Wednesday, December 02, 2015

It has been a while!

Hi folks,

I can't believe it's been more than 5 years since my last post.  So much time has past by and, unfortunately, little of it has involved aviation.  Turns out when you buy a house, you have less time and money for all things aviation!

For those wondering what happened with the plane, my building partner had to move back to Texas for a new job.  I didn't have the space (despite getting a house), the money, the resources, or the knowledge to finish this project on my own.  So we ended up selling the partially built kit.  We sold it for a little bit more than what we paid for the kit.  I think our labor came out to be something like a nickel an hour.  I would like to think the buyer got a great bargain!

As far as flying is concerned, my last logbook entry is dated 2012.  (That time and money thing again!)  I really do hope to begin flying again soon.

Meanwhile, in my professional life, I've gone from doing development from day to day to becoming a product manager.  Yes, I have gone to the dark side!  It's an interesting and challenging transition.  A lot more customer facing as well as business oriented.  I definitely think my technical background is an asset in this new role.  I guess I will find out.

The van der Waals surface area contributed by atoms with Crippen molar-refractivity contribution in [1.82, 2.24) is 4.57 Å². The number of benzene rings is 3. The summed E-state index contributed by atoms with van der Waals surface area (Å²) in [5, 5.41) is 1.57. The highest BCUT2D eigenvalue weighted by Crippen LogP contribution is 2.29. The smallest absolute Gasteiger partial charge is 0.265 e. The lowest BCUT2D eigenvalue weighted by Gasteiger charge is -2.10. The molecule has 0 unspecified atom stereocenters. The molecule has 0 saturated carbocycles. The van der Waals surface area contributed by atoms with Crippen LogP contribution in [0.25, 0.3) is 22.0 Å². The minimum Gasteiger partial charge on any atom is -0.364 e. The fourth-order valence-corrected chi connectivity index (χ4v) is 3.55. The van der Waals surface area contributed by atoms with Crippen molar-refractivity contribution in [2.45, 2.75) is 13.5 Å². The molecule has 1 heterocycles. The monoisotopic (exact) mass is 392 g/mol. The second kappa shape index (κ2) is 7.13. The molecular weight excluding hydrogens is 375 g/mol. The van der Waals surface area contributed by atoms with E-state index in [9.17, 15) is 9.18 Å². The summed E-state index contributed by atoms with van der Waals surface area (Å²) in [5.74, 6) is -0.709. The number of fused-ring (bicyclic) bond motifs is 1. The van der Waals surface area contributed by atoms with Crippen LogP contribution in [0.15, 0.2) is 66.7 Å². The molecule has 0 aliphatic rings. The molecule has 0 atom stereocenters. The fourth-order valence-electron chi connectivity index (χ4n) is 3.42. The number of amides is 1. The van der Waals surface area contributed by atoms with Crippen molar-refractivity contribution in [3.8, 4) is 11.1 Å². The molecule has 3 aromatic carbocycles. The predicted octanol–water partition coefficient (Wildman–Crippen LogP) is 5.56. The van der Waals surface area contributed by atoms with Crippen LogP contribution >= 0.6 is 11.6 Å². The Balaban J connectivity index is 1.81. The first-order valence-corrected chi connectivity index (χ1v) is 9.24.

However, I still feel the need to code.  So, I entered Udacity's Swift nano degree program and am learning how to build iOS applications.  That program encourages you to write blogs to explain how to perform certain tasks.  So, hopefully, you should see some posts over the next few months covering iOS topics.

At the end of the course is a capstone project where I have to build my own application from scratch. I would love the application to be aviation related.  If you have any ideas, please send them my way via the comments.

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Wednesday, November 10, 2010

Starting the Fuselage